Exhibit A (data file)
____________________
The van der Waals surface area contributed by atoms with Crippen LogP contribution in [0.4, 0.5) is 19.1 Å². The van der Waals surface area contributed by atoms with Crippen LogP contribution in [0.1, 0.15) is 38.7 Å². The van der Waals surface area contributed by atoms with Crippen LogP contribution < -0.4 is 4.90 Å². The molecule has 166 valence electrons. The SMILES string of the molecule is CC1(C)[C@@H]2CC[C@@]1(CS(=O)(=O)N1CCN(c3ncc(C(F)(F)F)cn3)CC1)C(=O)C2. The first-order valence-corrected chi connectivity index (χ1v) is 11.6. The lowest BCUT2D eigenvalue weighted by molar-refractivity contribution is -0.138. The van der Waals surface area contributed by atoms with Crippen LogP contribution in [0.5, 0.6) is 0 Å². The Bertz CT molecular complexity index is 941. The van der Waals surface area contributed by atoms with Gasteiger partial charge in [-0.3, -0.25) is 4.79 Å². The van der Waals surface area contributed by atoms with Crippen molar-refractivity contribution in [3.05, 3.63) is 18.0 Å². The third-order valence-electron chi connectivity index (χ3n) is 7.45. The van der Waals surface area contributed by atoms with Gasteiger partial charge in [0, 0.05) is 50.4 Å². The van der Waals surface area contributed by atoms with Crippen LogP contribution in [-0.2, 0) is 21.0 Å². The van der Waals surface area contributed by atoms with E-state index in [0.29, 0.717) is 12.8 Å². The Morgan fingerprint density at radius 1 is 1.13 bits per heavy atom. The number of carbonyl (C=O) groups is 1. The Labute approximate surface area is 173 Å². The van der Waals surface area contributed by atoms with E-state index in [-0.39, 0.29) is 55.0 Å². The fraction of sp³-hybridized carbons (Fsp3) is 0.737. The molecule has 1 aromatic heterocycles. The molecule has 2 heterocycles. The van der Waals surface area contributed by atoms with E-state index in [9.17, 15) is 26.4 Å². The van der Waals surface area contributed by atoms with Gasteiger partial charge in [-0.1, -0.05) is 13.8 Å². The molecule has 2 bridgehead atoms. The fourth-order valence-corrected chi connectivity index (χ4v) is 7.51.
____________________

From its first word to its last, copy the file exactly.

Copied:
The van der Waals surface area contributed by atoms with Crippen LogP contribution in [0.4, 0.5) is 19.1 Å². The van der Waals surface area contributed by atoms with Crippen LogP contribution in [0.1, 0.15) is 38.7 Å². The van der Waals surface area contributed by atoms with Crippen LogP contribution < -0.4 is 4.90 Å². The molecule has 166 valence electrons. The SMILES string of the molecule is CC1(C)[C@@H]2CC[C@@]1(CS(=O)(=O)N1CCN(c3ncc(C(F)(F)F)cn3)CC1)C(=O)C2. The first-order valence-corrected chi connectivity index (χ1v) is 11.6. The lowest BCUT2D eigenvalue weighted by molar-refractivity contribution is -0.138. The van der Waals surface area contributed by atoms with Crippen LogP contribution in [0.5, 0.6) is 0 Å². The Bertz CT molecular complexity index is 941. The van der Waals surface area contributed by atoms with Gasteiger partial charge in [-0.3, -0.25) is 4.79 Å². The van der Waals surface area contributed by atoms with Crippen molar-refractivity contribution in [3.05, 3.63) is 18.0 Å². The third-order valence-electron chi connectivity index (χ3n) is 7.45. The van der Waals surface area contributed by atoms with Gasteiger partial charge in [0, 0.05) is 50.4 Å². The van der Waals surface area contributed by atoms with Crippen LogP contribution in [-0.2, 0) is 21.0 Å². The van der Waals surface area contributed by atoms with E-state index in [0.29, 0.717) is 12.8 Å². The Morgan fingerprint density at radius 1 is 1.13 bits per heavy atom. The number of carbonyl (C=O) groups is 1. The Labute approximate surface area is 173 Å². The van der Waals surface area contributed by atoms with E-state index in [-0.39, 0.29) is 55.0 Å². The fraction of sp³-hybridized carbons (Fsp3) is 0.737. The molecule has 1 aromatic heterocycles. The molecule has 2 heterocycles. The van der Waals surface area contributed by atoms with E-state index in [9.17, 15) is 26.4 Å². The van der Waals surface area contributed by atoms with Gasteiger partial charge in [-0.1, -0.05) is 13.8 Å². The molecule has 2 bridgehead atoms. The fourth-order valence-corrected chi connectivity index (χ4v) is 7.51.